Hi everybody! Springtime in New Zealand was great and it was great to be back home! Out of everything that got crammed in to a busy visit, the 1st Birthday celebrations with Key Assets Fostering in South Auckland were a real highlight.
Key Assets Fostering first birthday party
National Foster Care Week at the start of November involves activities in different parts of the country but things rocked in Manukau City! Several activities were organised, including carers, staff and young people running (and walking) in the Auckland Marathon, an all-day tea party with pampering station, lunchbox training and an International Dinner celebrating Foster Care! Alas, the BBQ was rained out.
The All-Day Pampering Station offered massage and eyebrow tinting
All who attended the Tea Party – carers, social workers, friends, family members, as well as children and young people were offered a first class programme. Our old friend Henry Maier would have been thrilled to see the All-Day Pampering Station offering Care for the Caregivers with 20-minute neck, shoulder, foot and hand massages as well as eyebrow tinting for anyone interested. An LSG Skychefs Chef provided a most interesting hands-on training demonstration about what to put in a lunchbox. Everyone enjoyed Binu’s presentation and relished the opportunity to sample his recommended lunchbox offerings. The key message is that lunchbox food needn’t be boring, nor need it be expensive! And lots of opportunity for talking.
Airline chef Binu Krishnan offering lunchbox tips
The premiere event of the week had to be the International Night Dress-Up Dinner. Building on the many cultures represented within the Key Assets Fostering Family, it was a natural that an international theme be adopted for our flash dinner. Everyone was encouraged to come in national or other dress-up gear. Everyone followed the Kiwi tradition of “bringing a plate” (with a national dish on it!), and what a dinner it was! The food was followed by a series of performances by young people, carers and staff. Few will forget the Scotsman who had to hold up his hired kilt while dancing nor young Tutanekai the Warrior of Rotorua folklore dressed in full Maori costume. Several of the Pacific Islands were represented, as were the good old Kiwi farming types in Wellie boots and rural gear. The Samoan dance involving Key Assets staff and family members was a very special treat! It was a terrific way of bringing New Zealand Foster Care Week to a close.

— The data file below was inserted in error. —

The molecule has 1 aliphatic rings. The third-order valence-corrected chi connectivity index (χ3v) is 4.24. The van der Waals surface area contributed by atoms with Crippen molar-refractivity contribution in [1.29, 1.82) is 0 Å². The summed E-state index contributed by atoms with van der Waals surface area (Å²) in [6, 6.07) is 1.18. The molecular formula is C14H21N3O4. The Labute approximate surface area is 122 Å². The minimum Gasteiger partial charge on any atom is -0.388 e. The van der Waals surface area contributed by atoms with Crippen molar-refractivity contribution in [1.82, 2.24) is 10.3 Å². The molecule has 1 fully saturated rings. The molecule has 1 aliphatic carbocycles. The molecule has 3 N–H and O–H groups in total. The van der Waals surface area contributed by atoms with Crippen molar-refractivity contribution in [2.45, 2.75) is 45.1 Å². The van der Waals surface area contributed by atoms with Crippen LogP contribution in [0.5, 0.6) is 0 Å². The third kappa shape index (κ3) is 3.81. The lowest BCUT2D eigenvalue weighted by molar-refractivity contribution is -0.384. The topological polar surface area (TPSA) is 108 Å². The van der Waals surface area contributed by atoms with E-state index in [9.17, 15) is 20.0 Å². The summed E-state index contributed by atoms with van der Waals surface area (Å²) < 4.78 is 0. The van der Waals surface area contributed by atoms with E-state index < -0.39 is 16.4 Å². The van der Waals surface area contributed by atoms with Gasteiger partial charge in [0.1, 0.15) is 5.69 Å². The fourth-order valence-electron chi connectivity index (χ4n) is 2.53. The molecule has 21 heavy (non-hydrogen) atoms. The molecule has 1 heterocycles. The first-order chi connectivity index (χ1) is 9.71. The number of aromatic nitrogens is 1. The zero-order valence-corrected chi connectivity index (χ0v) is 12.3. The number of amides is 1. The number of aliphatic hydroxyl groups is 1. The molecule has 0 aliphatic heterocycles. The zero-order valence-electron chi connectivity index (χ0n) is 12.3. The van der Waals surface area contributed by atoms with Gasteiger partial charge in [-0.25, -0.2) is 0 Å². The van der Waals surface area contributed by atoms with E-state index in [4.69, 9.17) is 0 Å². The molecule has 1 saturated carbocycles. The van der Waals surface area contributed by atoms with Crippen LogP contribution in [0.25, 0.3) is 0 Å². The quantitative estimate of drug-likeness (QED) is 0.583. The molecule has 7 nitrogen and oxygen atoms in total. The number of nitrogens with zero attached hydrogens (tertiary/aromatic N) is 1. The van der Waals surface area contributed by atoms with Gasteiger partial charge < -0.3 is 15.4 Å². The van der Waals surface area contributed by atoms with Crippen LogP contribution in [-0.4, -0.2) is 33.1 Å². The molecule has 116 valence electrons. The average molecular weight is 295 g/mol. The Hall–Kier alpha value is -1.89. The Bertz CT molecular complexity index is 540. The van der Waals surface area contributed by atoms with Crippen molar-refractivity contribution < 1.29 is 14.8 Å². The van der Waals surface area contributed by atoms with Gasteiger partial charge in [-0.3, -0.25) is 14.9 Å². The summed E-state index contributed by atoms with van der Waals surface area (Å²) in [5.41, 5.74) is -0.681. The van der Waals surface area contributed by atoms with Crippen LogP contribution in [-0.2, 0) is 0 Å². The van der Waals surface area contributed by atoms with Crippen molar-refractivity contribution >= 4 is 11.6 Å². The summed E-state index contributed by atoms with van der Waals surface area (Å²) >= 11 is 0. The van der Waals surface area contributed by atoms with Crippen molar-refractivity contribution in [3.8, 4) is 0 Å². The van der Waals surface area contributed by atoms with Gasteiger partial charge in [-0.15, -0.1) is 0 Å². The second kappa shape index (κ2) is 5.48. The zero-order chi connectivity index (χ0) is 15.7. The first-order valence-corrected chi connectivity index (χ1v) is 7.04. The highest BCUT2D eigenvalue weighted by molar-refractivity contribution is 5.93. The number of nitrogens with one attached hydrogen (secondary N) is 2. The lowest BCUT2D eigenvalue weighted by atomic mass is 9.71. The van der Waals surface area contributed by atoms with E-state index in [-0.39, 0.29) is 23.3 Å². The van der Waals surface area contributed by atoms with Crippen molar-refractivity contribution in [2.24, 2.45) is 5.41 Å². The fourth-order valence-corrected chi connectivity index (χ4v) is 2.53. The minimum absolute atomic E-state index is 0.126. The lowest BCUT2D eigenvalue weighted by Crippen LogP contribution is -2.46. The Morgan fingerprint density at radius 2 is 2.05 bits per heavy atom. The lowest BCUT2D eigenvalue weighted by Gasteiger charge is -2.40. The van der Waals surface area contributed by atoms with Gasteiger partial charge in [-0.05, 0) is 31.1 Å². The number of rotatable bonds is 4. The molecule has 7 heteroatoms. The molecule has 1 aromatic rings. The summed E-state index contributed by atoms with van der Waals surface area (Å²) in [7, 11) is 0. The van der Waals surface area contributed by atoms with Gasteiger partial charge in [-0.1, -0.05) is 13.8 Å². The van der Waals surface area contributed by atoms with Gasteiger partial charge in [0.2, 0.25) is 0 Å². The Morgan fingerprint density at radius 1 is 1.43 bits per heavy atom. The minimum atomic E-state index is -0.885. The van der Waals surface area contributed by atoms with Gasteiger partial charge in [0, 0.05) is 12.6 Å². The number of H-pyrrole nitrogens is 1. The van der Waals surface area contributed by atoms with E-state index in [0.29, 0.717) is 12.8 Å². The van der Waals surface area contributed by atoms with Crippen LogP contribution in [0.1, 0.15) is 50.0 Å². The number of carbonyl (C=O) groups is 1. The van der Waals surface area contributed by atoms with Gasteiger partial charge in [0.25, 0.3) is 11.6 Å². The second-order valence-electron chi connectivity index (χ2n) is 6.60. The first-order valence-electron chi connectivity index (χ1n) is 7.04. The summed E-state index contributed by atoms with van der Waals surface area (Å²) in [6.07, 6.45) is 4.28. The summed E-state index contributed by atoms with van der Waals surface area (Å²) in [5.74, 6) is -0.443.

International Night Dress-up Dinner
Another lasting memory is worth sharing from National Foster Care Week was the placing of our new Key Assets Fostering Kaitiaki. This Kaitiaki (or Guardian) carved from Oamaru stone was given the name Te He Mauri Ora (we celebrate the breath of life) by Tuhoe Master Carver Pari Winitana. The carving builds around the theme of re-birth and regeneration, and was carved at a time when the carver was working largely from touch and with only a distorted image of how the carving was “becoming”. Just weeks before I met Master Carver Pari, he had cataracts removed from both eyes! Only then was he able to give this carving its name.
The Key Assets Fostering Kaitiaki – Te He Mauri Ora
I find the story of this Kaitiaki very special in the way that it symbolises the work that foster carers do in helping children and young people experience regeneration and working with birth families, helping children achieve developmental outcomes that make a difference in their lives. Thanks Pari and thanks Foster Carers – everywhere!